What types of coordinate systems are in SCIA Engineer?

Different types of co-ordinate systems are used in SCIA Engineer.
These are important for the modeling of the structure and the definition of loads and supports, and of course also for the interpretation of the results.

Remark: The axes have fixed colors, namely X axis = red, Y axis = green, Z axis = blue.



The GCS is the co-ordinate system which is visible and activated when creating a new project. The GCS origin and the directions of its axes are fixed and cannot be modified.
The directions of these axes are shown at any time at the bottom left corner of the model space.

Figure 1: Global co-ordinate system.



The UCS is a co-ordinate system defined by the user, and overwrites the GCS. (The GCS can in fact be seen as a special case of the UCS.)
A UCS can be created and adapted via the ‘UCS’ icon in the ‘Tools’ toolbar:

Figure 2: UCS icon.

At any moment it’s possible to re-activate the GCS, also via this icon.

All co-ordinates entered via the Command line, relate to the UCS activated at that moment.
The properties menu of a node always shows its co-ordinates with regard to the GCS and with regard to the active UCS:

Figure 3: The Properties menu of a node.



Each structural entity (e.g. 1D member, 2D member, node) in SCIA Engineer has its own local co-ordinate system.

For 1D members the x axis of the LCS always coincides with the length axis of the beam, and is positive in the direction from beginning to end node.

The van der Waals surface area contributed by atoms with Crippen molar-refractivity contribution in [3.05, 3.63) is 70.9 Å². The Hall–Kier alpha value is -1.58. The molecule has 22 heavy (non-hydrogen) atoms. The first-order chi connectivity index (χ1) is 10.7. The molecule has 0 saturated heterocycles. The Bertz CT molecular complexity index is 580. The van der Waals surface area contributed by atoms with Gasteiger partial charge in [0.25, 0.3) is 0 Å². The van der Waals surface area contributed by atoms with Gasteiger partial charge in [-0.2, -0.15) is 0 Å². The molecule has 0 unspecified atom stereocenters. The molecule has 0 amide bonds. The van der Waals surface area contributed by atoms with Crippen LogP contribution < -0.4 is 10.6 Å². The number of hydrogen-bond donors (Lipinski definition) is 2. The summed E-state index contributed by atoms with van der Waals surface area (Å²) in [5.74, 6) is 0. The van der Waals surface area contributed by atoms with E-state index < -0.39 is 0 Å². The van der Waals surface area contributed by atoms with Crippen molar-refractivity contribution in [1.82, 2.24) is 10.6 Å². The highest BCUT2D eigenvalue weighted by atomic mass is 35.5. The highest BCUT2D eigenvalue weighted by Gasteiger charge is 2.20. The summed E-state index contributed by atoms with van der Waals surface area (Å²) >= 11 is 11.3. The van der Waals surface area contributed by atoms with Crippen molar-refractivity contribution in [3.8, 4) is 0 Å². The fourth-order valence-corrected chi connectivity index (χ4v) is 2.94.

Figure 4: Local co-ordinate system.

The orientation of the x axis can be reversed by swapping beginning and end node, e.g. via the ‘Reverse orientation’ icon in the ‘Geometry manipulations’ toolbar:

Figure 5: Geometry manipulations toolbar.

The local y and z directions can be adapted if desired, by means of a ‘LCS rotation’ via the Properties menu of the 1D member:

Figure 6: LCS rotation.

For 2D members the z axis of the LCS is always perpendicular to the element plane.

Figure 7: LCS co-ordinate system of 2D member.

The sense of the z axis can be inverted by selecting the option ‘Swap orientation’ in the Properties menu of the 2D member. Also an ‘LCS angle’ can be entered to define a rotation of the local x and y axes around the local z axis:

Figure 8: Properties menu of 2D member.

Furthermore a distinction has to be made between the LCS of a 2D member, and the LCS of an element of the finite element mesh.
Each mesh element also has its own local co-ordinate system. Also here the z axis is always perpendicular to the element plane. For the mesh elements of a curved 2D member, we can find for instance the following result:

Figure 9: LCS of the finite element mesh.